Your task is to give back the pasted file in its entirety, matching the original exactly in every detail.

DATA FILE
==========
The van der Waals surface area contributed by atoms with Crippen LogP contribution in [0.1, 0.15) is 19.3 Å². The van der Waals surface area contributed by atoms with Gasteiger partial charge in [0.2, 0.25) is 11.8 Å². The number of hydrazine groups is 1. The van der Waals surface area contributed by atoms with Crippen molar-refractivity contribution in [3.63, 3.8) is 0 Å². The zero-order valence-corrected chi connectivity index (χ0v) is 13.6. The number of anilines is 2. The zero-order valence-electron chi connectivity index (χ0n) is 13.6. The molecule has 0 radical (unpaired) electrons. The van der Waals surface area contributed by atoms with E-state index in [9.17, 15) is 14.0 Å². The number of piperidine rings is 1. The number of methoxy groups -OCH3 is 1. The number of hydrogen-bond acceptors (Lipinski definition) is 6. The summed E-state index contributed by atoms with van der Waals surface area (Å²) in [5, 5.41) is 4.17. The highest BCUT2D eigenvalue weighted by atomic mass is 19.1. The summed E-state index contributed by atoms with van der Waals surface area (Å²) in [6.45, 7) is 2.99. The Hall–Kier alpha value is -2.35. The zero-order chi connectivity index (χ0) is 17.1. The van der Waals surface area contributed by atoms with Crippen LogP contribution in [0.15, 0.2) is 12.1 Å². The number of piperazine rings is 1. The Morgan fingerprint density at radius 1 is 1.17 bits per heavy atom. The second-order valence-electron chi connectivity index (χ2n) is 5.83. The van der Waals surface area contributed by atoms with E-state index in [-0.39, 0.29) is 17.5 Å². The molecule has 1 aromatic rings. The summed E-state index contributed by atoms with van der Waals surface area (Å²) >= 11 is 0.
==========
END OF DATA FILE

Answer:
The van der Waals surface area contributed by atoms with Crippen LogP contribution in [0.1, 0.15) is 19.3 Å². The van der Waals surface area contributed by atoms with Gasteiger partial charge in [0.2, 0.25) is 11.8 Å². The number of hydrazine groups is 1. The van der Waals surface area contributed by atoms with Crippen molar-refractivity contribution in [3.63, 3.8) is 0 Å². The zero-order valence-corrected chi connectivity index (χ0v) is 13.6. The number of anilines is 2. The zero-order valence-electron chi connectivity index (χ0n) is 13.6. The molecule has 0 radical (unpaired) electrons. The van der Waals surface area contributed by atoms with E-state index in [9.17, 15) is 14.0 Å². The number of piperidine rings is 1. The number of methoxy groups -OCH3 is 1. The number of hydrogen-bond acceptors (Lipinski definition) is 6. The summed E-state index contributed by atoms with van der Waals surface area (Å²) in [5, 5.41) is 4.17. The highest BCUT2D eigenvalue weighted by atomic mass is 19.1. The summed E-state index contributed by atoms with van der Waals surface area (Å²) in [6.45, 7) is 2.99. The Hall–Kier alpha value is -2.35. The zero-order chi connectivity index (χ0) is 17.1. The van der Waals surface area contributed by atoms with Crippen LogP contribution in [0.15, 0.2) is 12.1 Å². The number of piperazine rings is 1. The Morgan fingerprint density at radius 1 is 1.17 bits per heavy atom. The second-order valence-electron chi connectivity index (χ2n) is 5.83. The van der Waals surface area contributed by atoms with E-state index in [-0.39, 0.29) is 17.5 Å². The molecule has 1 aromatic rings. The summed E-state index contributed by atoms with van der Waals surface area (Å²) >= 11 is 0.